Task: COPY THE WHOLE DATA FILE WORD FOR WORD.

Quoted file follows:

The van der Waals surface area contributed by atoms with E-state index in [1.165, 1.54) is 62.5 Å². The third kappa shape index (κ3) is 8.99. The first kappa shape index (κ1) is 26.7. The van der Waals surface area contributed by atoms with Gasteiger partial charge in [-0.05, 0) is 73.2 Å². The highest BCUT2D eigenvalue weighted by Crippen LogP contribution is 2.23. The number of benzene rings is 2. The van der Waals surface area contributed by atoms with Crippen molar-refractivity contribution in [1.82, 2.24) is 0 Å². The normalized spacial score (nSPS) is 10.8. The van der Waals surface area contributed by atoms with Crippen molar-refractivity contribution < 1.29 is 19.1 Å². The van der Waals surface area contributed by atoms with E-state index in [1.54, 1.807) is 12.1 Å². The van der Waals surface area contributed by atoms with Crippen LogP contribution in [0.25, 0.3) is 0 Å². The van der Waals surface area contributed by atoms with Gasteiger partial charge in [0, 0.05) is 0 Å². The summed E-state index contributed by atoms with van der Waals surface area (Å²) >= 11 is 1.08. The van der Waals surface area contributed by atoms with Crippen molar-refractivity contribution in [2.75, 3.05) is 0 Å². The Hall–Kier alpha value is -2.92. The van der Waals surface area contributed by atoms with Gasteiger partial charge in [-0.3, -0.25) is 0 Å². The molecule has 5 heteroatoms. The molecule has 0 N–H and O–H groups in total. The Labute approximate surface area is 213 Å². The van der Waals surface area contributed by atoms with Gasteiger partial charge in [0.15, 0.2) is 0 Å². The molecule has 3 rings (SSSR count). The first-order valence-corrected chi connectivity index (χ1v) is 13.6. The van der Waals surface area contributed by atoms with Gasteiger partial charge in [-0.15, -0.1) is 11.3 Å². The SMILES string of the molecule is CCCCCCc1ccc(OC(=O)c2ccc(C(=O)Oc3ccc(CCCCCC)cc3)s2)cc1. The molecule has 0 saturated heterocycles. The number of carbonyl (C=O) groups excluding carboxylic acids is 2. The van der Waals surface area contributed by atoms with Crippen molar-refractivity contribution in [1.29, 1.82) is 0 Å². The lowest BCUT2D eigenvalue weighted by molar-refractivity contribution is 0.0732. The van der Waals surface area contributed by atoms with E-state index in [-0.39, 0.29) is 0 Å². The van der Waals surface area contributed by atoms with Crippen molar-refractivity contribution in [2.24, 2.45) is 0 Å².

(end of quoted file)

The van der Waals surface area contributed by atoms with E-state index in [1.165, 1.54) is 62.5 Å². The third kappa shape index (κ3) is 8.99. The first kappa shape index (κ1) is 26.7. The van der Waals surface area contributed by atoms with Gasteiger partial charge in [-0.05, 0) is 73.2 Å². The highest BCUT2D eigenvalue weighted by Crippen LogP contribution is 2.23. The number of benzene rings is 2. The van der Waals surface area contributed by atoms with Crippen molar-refractivity contribution in [1.82, 2.24) is 0 Å². The normalized spacial score (nSPS) is 10.8. The van der Waals surface area contributed by atoms with Crippen molar-refractivity contribution < 1.29 is 19.1 Å². The van der Waals surface area contributed by atoms with E-state index in [1.54, 1.807) is 12.1 Å². The van der Waals surface area contributed by atoms with Crippen LogP contribution in [0.25, 0.3) is 0 Å². The van der Waals surface area contributed by atoms with Gasteiger partial charge in [0, 0.05) is 0 Å². The summed E-state index contributed by atoms with van der Waals surface area (Å²) >= 11 is 1.08. The van der Waals surface area contributed by atoms with Crippen molar-refractivity contribution in [2.75, 3.05) is 0 Å². The Hall–Kier alpha value is -2.92. The van der Waals surface area contributed by atoms with Gasteiger partial charge in [-0.3, -0.25) is 0 Å². The molecule has 5 heteroatoms. The molecule has 0 N–H and O–H groups in total. The Labute approximate surface area is 213 Å². The van der Waals surface area contributed by atoms with Gasteiger partial charge in [0.15, 0.2) is 0 Å². The molecule has 3 rings (SSSR count). The first-order valence-corrected chi connectivity index (χ1v) is 13.6. The van der Waals surface area contributed by atoms with Gasteiger partial charge in [-0.15, -0.1) is 11.3 Å². The SMILES string of the molecule is CCCCCCc1ccc(OC(=O)c2ccc(C(=O)Oc3ccc(CCCCCC)cc3)s2)cc1. The molecule has 0 saturated heterocycles. The number of carbonyl (C=O) groups excluding carboxylic acids is 2. The van der Waals surface area contributed by atoms with Crippen molar-refractivity contribution in [1.29, 1.82) is 0 Å². The lowest BCUT2D eigenvalue weighted by molar-refractivity contribution is 0.0732. The van der Waals surface area contributed by atoms with E-state index in [-0.39, 0.29) is 0 Å². The van der Waals surface area contributed by atoms with Crippen molar-refractivity contribution in [2.24, 2.45) is 0 Å².